BY HanCinema | Dec 18, 2016 04:37 AM EST
So in what context would a person ever say "Welcome to Quebec"? That's the kind of thing a person might say at the airport, greeting someone who just got into the country. But at a restaurant? And why English rather than French? Although really, I should probably just be grateful that the production team managed to find a foreign actor who could say a simple line without screwing it up somehow.
That brief scene was admittedly fairly irrelevant. And so it is with a lot of "Goblin". The only direction this drama has to go is with Eun-tak eventually killing the Goblin because of all the weird lore surrounding his character. What happens between now and then is just filler. Even the Grim Reaper's own romantic subplot is just strange for the sake of strange. The unusual degree of patience Sunny shows with him can only be explained by her not having many opportunities to meet men, what with being stuck inside her empty restaurant all day.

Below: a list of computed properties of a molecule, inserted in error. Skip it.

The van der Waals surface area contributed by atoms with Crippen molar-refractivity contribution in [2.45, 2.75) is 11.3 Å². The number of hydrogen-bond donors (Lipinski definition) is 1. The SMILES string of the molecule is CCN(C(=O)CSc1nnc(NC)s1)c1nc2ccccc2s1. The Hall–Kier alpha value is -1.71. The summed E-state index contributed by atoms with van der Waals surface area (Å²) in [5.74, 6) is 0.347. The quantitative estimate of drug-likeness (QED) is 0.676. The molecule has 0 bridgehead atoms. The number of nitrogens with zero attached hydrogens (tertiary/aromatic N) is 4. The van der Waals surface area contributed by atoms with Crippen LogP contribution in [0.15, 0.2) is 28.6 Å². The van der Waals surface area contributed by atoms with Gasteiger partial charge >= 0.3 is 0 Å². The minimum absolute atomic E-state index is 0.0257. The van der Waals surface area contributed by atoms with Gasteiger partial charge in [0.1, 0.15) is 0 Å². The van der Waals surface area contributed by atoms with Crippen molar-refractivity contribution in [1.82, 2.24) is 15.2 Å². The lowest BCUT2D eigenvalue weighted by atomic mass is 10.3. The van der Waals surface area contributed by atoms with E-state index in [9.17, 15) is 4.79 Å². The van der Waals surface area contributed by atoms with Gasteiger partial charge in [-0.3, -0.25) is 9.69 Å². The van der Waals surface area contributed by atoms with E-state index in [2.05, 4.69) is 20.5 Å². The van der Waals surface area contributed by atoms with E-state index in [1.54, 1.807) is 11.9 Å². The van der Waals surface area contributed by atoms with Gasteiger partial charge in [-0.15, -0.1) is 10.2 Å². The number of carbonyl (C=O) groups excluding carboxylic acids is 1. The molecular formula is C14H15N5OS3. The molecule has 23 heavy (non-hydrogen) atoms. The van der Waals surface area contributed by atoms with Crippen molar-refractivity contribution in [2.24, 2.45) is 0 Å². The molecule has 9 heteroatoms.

Considering how the drama frequently sets itself up as a situation comedy, that's what makes those occasional dips into serious scenes ever so awkward. Even when it gets so far as a character crying there is inevitably that postscript moment where someone does something weird and silly to try and undercut the gravity of the previous scene. That's what passes for profundity in the relationship between the Goblin and Eun-tak.
Overall the romance fares much better than it probably should because "Goblin" really does look consistently magical and dreamlike. This is also how I rationalize the generally baffling continuity and worldbuilding. Look at all the details behind something as simple as the lottery request. Why does a ghost need winning lottery numbers? Why does the Goblin have the power to grant such a wish? How does the ghost know the Goblin has this power? And most importantly why did Eun-tak only try one convenience store instead of shopping around?
These plot points move along so quickly and seamlessly it's easy to forget about them even immediately after they've happened. "Goblin" always moves along in this odd haze, such that even when a plan is specifically formulated and predictably broken, there's no real surprise. Indeed, the cliffhanger is shocking principally because it's a very sudden burst of decisive action. Which again, probably won't work. It's just so rare for any character in this drama to do anything substantial.
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